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[Caml-list] Naming polymorphic variant types
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Date: 2002-08-22 (14:26)
From: Jacques Garrigue <garrigue@k...>
Subject: Re: [Caml-list] Naming polymorphic variant types -- additional questions
From: "Nick Alexander" <nalexander@amavi.com>
> When I was trying this, I accidently tried:
> type outer = [< 'A | 'B]
> and was duly rewarded with
> Unbound type parameter [..]

OK, [< t] and [> t] types contain an hidden type variable.
If you really want to define a polymorphic type, you must write

   type 'a outer = 'a constraint 'a = [< `A | `B]

Looks a bit confusing? This just means that ('a outer) can unify with
anything included in [< `A | `B]

> I am also a neophyte polymorphic variants user.  It seems very intuitive
> to me that [`A] is a subtype of [`A | `B].  Jacques informs me that
> unification rejects the subtyping in favour of equality.  So, what is the
> situation where [`A] is _not_ a subtype of [`A | `B]?  Ie, what common
> construct, design pattern, or idiom reflects this?

[`A] _is_ a subtype of [`A | `B]. The point is just that in ocaml
subtyping is not implicit, like it is in most OO languages.
     fun (x : [`A]) -> (x :> [`A|`B]) ,
where :> denotes an explicit coercion, is typable, showing the
subtyping relation.

In ocaml, the implicit subsumption relation is instanciation rather
than subtyping. While subtyping makes function arguments
contravariant, with instanciation everything is "covariant", which has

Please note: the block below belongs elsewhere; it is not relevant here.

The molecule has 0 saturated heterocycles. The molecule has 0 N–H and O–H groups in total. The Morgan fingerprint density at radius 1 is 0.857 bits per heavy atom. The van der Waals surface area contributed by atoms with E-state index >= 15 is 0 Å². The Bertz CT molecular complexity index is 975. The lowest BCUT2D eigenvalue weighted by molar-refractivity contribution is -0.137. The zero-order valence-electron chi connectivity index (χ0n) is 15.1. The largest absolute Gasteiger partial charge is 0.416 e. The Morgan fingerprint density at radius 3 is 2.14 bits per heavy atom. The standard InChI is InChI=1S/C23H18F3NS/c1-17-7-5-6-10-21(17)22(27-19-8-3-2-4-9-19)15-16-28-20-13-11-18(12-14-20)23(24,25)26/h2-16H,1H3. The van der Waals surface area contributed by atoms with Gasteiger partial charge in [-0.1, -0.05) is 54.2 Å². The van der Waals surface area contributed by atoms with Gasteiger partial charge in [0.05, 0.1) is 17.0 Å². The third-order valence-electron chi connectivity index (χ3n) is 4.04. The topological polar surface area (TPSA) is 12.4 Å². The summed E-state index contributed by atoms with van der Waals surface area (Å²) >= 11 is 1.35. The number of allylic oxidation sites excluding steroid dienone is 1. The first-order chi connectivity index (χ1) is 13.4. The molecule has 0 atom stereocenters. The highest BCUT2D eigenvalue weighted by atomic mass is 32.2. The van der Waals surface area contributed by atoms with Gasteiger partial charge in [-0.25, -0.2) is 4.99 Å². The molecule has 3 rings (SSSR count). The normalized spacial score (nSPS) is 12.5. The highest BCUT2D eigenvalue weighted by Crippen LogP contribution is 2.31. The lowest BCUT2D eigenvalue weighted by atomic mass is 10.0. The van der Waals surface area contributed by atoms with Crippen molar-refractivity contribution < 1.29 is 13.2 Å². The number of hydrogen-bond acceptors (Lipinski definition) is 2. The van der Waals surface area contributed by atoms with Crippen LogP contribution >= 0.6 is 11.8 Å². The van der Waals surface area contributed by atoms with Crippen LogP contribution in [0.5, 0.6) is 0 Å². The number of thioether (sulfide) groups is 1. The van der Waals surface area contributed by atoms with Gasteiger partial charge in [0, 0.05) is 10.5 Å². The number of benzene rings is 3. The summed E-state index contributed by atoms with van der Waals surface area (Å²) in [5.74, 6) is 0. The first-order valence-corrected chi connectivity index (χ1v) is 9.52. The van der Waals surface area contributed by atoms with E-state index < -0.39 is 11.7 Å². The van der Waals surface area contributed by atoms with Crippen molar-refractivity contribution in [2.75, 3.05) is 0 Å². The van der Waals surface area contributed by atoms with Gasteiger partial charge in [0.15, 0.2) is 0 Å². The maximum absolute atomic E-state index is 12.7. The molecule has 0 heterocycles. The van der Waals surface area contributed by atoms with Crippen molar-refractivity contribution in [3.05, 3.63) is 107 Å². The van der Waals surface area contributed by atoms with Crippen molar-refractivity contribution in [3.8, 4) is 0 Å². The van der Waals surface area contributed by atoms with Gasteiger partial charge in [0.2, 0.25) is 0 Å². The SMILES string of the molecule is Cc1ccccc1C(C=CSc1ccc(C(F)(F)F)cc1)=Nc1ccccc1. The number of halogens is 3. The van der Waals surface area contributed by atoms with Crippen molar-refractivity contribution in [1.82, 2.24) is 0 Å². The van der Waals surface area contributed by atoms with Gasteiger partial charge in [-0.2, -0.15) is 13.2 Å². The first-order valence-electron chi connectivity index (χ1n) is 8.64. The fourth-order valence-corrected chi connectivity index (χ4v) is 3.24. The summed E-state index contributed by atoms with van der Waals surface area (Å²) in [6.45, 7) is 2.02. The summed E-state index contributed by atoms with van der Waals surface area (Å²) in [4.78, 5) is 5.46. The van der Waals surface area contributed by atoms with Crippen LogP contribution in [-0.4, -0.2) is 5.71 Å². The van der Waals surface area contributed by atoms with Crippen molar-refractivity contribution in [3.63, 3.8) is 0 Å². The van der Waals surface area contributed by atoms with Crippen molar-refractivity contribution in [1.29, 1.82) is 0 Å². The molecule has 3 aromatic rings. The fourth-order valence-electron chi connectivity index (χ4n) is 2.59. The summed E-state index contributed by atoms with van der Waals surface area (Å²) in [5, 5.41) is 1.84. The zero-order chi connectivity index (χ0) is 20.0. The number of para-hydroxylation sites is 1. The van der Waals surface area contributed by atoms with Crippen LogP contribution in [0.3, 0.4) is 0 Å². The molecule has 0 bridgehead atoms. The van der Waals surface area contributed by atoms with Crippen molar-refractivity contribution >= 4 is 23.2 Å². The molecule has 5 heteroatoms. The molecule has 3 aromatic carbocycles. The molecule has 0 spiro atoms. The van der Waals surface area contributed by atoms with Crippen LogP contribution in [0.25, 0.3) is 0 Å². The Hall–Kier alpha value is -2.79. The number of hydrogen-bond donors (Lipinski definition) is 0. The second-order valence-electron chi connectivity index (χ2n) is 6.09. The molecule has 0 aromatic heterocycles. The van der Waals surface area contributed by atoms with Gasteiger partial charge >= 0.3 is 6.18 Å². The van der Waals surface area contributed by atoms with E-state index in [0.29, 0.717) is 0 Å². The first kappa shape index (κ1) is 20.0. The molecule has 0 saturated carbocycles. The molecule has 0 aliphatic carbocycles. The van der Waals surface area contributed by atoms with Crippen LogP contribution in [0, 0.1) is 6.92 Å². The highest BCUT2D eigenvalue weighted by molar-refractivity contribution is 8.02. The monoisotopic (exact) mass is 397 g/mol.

some advantages, but clearly doesn't mix well with subtyping.

Polymorphic variants are based on instanciation: a polymorphic variant
type can be seen as a constraint on the values that may go through
this type. Unification refines it.
Another small point is that in ML quantification only occurs at
toplevel. This means that [< `A | `B] itself is not a closed type, and
that you cannot close it easily.  As a result, you cannot compare it
to [`A], other than say they are unifiable. On the other hand, if you
have a function whose type is All('a). ([< `A | `B] as 'a) -> t  (this
is the meaning of "val f : [< `A | `B] -> t") and another function
whose type is [`A] -> t (here there is nothing to quantify), then you
can see that the first one will accept more inputs, and as a result is
more general then the second one.

Not very clear, but this is the rough idea.

Jacques Garrigue
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